Taddy Hall, ARF chief strategy officer, said the book will provide a core body of knowledge for the industry--which can then be used in the process of making basic decisions and ultimately increase marketers' budgets for Internet spending, now standing at about 5 percent to 7 percent.
Intended for brand managers and small- to medium-sized agencies, the book's nine chapters seek to make its readers "head coaches," better able to prepare and adjust their online marketing game plan. It is scheduled for a Spring 2007 release by publisher John Wiley & Sons.
Panelists included Giovanni Fabris, vice president and international media director for McDonald's; Clark Kokich, worldwide president of Avenue A/Razorfish; Tom Lynch, vice president of marketing integration for ING; and Eileen Naughton, Google's regional director of sales and marketing on the East Coast.
The four panelists did their best to break down the 320-page book into a quick hour of thumbnails, but it was more of a free-form discussion about what isn't working as much as what is.
Fabris said the Internet is not yet being used to its fullest potential in the media mix, and that "while the Internet is already a part of our customers' lives, it is not part of our [corporate] lives." He said that for a company to use the Internet effectively, it needs to capitalize upon the four separate ways of communicating: as reference tool for information about a company; as a tool to create communities; to provide marketing messages and information about food and promotional initiatives; and for contextual messages. The first two, Fabris pointed out, are unique to Internet advertising, and the second offers the greatest opportunity.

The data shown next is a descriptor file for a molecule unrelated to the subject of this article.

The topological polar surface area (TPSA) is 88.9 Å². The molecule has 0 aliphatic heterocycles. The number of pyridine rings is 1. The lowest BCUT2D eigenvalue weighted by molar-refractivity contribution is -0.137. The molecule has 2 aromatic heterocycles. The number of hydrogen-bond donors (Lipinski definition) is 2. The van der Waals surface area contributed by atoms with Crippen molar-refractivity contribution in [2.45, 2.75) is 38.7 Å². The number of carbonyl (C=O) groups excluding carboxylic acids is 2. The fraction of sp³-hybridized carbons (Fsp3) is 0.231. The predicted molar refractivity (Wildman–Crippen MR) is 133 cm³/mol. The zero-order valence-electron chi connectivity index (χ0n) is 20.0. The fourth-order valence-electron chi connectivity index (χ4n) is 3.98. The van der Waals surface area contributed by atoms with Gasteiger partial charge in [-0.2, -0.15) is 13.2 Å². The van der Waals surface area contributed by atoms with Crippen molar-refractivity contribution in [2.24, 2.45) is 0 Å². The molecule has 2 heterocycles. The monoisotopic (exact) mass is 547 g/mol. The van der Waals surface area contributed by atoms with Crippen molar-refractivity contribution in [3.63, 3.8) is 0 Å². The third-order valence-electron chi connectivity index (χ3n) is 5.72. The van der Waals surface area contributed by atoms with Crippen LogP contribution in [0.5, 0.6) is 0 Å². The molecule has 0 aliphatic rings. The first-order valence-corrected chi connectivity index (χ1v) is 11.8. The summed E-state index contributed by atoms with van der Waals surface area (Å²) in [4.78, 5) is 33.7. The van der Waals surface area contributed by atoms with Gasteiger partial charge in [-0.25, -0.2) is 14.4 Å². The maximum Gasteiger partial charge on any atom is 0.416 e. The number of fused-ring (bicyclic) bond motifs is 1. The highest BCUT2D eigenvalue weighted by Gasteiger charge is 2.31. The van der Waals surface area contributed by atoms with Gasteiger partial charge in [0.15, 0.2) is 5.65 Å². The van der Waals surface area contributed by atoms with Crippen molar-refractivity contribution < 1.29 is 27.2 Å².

McDonald's just selected AKQA to develop a global digital strategy.
Lynch said his goal--which he recognized is unlikely to become reality--is for ING to begin to see the Internet as its leading medium; not necessarily where the most money is spent, but where the audience is spending the majority of its time. Moreover, he said, it forces companies to think about engaging consumers in all segments--and thus instills discipline.
Kokich said the Internet must be seen as a channel, not an advertising medium, and that marketers must look at the full range of potential touchpoints it offers. It takes all the traditional linear models and adds three levels: user experience, testing, and analytics.
Naughton said Google's plans were to take its architecture and extend it to other platforms: print, video, and consumer targeting.
Fabris pointed out the intriguing capacity of the Internet to replicate all of the traditional media in a virtual space, while Lynch pointed out the lingering frustration that "nobody every got fired for running network TV ads over the Internet"--although he noted that this could change any day.
The biggest complaint about what needs to change is the use of impressions as common currency--videos, banners, a text message; it all counts as an impression. When the value of an impression can be broken out more clearly, Lynch suggested, the Internet channel will take off as an advertising venue.
Naughton said the creative needs to be more consistently compelling in the digital environment.